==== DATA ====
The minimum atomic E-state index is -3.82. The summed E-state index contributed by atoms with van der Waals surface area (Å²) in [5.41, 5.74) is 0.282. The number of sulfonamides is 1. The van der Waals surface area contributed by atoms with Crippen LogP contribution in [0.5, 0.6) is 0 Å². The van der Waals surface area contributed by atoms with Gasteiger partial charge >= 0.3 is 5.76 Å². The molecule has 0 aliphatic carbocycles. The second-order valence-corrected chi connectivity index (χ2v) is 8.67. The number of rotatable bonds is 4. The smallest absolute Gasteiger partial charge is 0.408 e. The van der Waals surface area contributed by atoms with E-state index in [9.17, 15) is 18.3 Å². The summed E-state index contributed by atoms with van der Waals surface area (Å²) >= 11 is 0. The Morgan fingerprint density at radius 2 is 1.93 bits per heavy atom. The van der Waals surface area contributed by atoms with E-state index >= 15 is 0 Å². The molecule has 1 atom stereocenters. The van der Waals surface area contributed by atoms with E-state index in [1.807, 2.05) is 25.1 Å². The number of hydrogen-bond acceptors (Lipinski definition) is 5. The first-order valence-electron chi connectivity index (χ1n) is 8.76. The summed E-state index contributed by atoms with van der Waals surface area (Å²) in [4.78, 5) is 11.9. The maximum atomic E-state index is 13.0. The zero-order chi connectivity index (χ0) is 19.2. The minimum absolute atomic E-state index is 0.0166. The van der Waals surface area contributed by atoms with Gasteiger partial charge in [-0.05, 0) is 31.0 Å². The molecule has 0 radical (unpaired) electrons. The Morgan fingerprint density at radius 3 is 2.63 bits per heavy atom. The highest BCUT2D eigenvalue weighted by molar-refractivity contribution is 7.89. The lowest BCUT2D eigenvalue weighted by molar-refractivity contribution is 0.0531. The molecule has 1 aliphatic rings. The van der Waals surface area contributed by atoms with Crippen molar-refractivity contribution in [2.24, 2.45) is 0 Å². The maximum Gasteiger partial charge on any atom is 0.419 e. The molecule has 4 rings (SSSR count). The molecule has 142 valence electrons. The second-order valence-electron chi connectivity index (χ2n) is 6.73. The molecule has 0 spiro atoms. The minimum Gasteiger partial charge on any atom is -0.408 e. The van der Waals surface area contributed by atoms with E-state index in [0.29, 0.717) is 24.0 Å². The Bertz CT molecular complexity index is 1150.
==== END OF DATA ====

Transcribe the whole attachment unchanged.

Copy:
The minimum atomic E-state index is -3.82. The summed E-state index contributed by atoms with van der Waals surface area (Å²) in [5.41, 5.74) is 0.282. The number of sulfonamides is 1. The van der Waals surface area contributed by atoms with Crippen LogP contribution in [0.5, 0.6) is 0 Å². The van der Waals surface area contributed by atoms with Gasteiger partial charge >= 0.3 is 5.76 Å². The molecule has 0 aliphatic carbocycles. The second-order valence-corrected chi connectivity index (χ2v) is 8.67. The number of rotatable bonds is 4. The smallest absolute Gasteiger partial charge is 0.408 e. The van der Waals surface area contributed by atoms with E-state index in [9.17, 15) is 18.3 Å². The summed E-state index contributed by atoms with van der Waals surface area (Å²) >= 11 is 0. The Morgan fingerprint density at radius 2 is 1.93 bits per heavy atom. The van der Waals surface area contributed by atoms with E-state index >= 15 is 0 Å². The molecule has 1 atom stereocenters. The van der Waals surface area contributed by atoms with E-state index in [1.807, 2.05) is 25.1 Å². The number of hydrogen-bond acceptors (Lipinski definition) is 5. The first-order valence-electron chi connectivity index (χ1n) is 8.76. The summed E-state index contributed by atoms with van der Waals surface area (Å²) in [4.78, 5) is 11.9. The maximum atomic E-state index is 13.0. The zero-order chi connectivity index (χ0) is 19.2. The minimum absolute atomic E-state index is 0.0166. The van der Waals surface area contributed by atoms with Gasteiger partial charge in [-0.05, 0) is 31.0 Å². The molecule has 0 radical (unpaired) electrons. The Morgan fingerprint density at radius 3 is 2.63 bits per heavy atom. The highest BCUT2D eigenvalue weighted by molar-refractivity contribution is 7.89. The lowest BCUT2D eigenvalue weighted by molar-refractivity contribution is 0.0531. The molecule has 1 aliphatic rings. The van der Waals surface area contributed by atoms with Crippen molar-refractivity contribution in [2.24, 2.45) is 0 Å². The maximum Gasteiger partial charge on any atom is 0.419 e. The molecule has 4 rings (SSSR count). The molecule has 142 valence electrons. The second-order valence-electron chi connectivity index (χ2n) is 6.73. The molecule has 0 spiro atoms. The minimum Gasteiger partial charge on any atom is -0.408 e. The van der Waals surface area contributed by atoms with E-state index in [0.29, 0.717) is 24.0 Å². The Bertz CT molecular complexity index is 1150.